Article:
CoBrA: thousand-headed serpent

Entrance to one of the halls for temporary exhibitions.

My favorite museum in Mexico City is definitely the MAM or Museum of Modern Art, especially for the temporary samples that it exhibits.

This time, I went with my dear friend Lili to show her the permanent collection that includes the most important artists from the country, but the hall was in a renovation stage, thus, we went to one of the two halls for temporary exhibitions and we had a wonderful surprise, it was a really amazing exhibition we encountered (totally expressionist! what I love the most!).

This inspiring sample is called CoBrA, serpiente de mil cabezas or CoBrA, thousand-headed serpent and it will be open until April 2020, so if you happen to visit Mexico’s City during this period, get the chance to know more about the CoBrA movement.

Asger Jorn (Denmark), Joseph Noiret and Christian Dotremont (Belgium), Karel Appel, Corneille and Constant (Netherlands) wrote and signed a manifest in Paris on November 8th of 1948 stating the political motivation of the signers. This movement was known as CoBrA, the name of the magazine that they published together. CoBrA is the acronym of the words Copenhaguen – Brussels – Amsterdam and also referred to as the poisonous serpent.

Photograph of the group at an exhibition held in 1948.

What is extremely interesting about this collective is that:

1) the members included artists and poets from different European countries;

2) they countered the terrible facts of World War II with vivacious expressions of artistic freedom and spontaneity;

3) they found inspiration in children’s drawings, prehistoric artifacts, non-western art, comics and expressions of folk culture.

Paintings of Egill Jacobsen.
Red and gold, oil on canvas by Egill Jacobsen, 1944.
White mask, oil on canvas by Egill Jacobsen, 1946.

“This form of new art encouraged the masses to expand their own creative potential and to free themselves from the ruling classes. The movement was mainly associated with colorful, expressionists and spontaneous paintings that had great influence a time after the partitioning of the movement”.

I think that my favorite painting was the one created by Carl-Henning Pedersen in 1942, which is titled Fairy Tale Landscape (Eventyrets Landskab). This expressionist artwork really talks for itself.

Fairy Tale Landscape, oil on canvas by Carl-Henning Pedersen, 1942.
Close-up of the painting Fairy Tale Landscape.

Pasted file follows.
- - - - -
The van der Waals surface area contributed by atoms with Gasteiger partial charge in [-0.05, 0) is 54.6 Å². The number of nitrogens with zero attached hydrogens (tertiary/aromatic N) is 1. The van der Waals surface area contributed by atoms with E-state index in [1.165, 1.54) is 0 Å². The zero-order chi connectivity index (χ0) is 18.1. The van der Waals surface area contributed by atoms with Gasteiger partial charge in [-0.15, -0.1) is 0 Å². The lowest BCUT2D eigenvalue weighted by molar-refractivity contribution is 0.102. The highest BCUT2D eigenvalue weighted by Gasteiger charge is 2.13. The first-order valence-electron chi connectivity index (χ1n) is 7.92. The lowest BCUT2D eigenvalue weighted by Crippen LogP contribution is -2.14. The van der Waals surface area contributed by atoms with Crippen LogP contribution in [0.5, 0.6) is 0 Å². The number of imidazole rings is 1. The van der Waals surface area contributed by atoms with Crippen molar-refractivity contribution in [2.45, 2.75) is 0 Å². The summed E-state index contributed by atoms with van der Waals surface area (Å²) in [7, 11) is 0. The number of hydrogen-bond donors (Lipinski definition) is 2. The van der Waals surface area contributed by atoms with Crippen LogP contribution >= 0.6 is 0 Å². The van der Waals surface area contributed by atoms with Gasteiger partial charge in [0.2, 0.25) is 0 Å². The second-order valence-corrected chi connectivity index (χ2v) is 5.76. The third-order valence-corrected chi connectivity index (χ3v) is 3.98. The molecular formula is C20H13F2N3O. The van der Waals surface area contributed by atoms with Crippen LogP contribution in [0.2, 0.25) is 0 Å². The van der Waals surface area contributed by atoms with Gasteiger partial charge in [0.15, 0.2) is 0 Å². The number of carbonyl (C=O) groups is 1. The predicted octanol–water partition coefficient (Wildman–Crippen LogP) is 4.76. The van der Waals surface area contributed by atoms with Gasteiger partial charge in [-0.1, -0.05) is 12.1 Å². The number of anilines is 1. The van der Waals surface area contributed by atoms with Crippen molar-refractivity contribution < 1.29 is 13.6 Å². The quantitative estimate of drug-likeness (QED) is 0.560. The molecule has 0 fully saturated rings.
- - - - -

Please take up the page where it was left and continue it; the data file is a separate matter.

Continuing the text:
Nocturne Fest, oil on canvas by Corneille, 1946.
Close-up of the painting Nocturne Fest.
The People of the Sun (Les Gens du Soleil), oil on canvas by Anton Rooskens, 1945.
Reflection of Asger Jorn.
Labyrismen, Lithography (11 pages) by Constant, 1962.

Constant collaborated several times for CoBrA magazine. In 1949, he wrote a manifest where he expressed his desire to break old habits. He believed that people’s creative potential was constantly restringed by the elite’s rules.

During the differences of the members of the group, there was a moment when Jorn and Dotremont created their peintures-mots (paintings-words), in which the painter and poet worked together over the same surface. Then Dotremont invited Constant to continue the experiment that he and Jorn had started. He saw a strong affinity between the Danish, the Dutch and Belgians who were eager to experiment with a «living art», away from abstraction and geometric theorization.

The tipped over heart (Le Coeur Renversé), oil on canvas by Pierre Alechinsky, 1949.
The mechanic (Le Garagiste), ink on paper by Pierre Alechinsky, 1948.

Alechinsky discovered CoBrA in 1949 when he attended an exhibition. He helped Christian Dotremont with the organization and coordination of the exhibitions, and along with his wife Mickey was responsible for the publication of CoBrA magazine. Alechinsky established Atelier du Marais in Brussels, and this collective studio became the international meeting point of CoBrA.

Women, Children, Animals (Femmes, Enfants, Animaux), oil on jute canvas by Karel Appel, 1951.
My friend Lili admiring the painting.
Detail of the painting.
The White Sun (Den Hvide Sol), oil on canvas by Carl-Henning Pedersen, 1950.
Textures of the painting.
Bordering, sculpted and painted conglomerate by Zoltan Kemeny, 1947.
Willem Sandberg. Edition of the municipality of Amstelveen and the CoBrA Museum of Modern Art, 1999.
Around the MAM.
Strong Breeze, oil on canvas by Erik Ortvad, 1947.
Detail of the painting.
Another angle from the painting.
White Tree, oil on canvas by William Gear, 1949.
Photograph in one of the gatherings.
Untitled, gouache on paper by Jan Elburg, 1952.
God with us (Gott mit uns), ink on paper by Lucebert, 1952.

Artists like Pierre Alechinsky, Karel Appel, Constant, Corneille, Asger Jorn, and Carl-Henning Pedersen reached international fame after the dissolution of CoBrA.

I hope you enjoyed this gallery and for sure, if you visit Mexico City while this magnificent exhibition is open, just go, because it is really worthy.


Esta publicación está dedicada in memoriam de la Mtra. Manuelita María González.

Página de arte Jonathan Nuño

Fotografía MEVM

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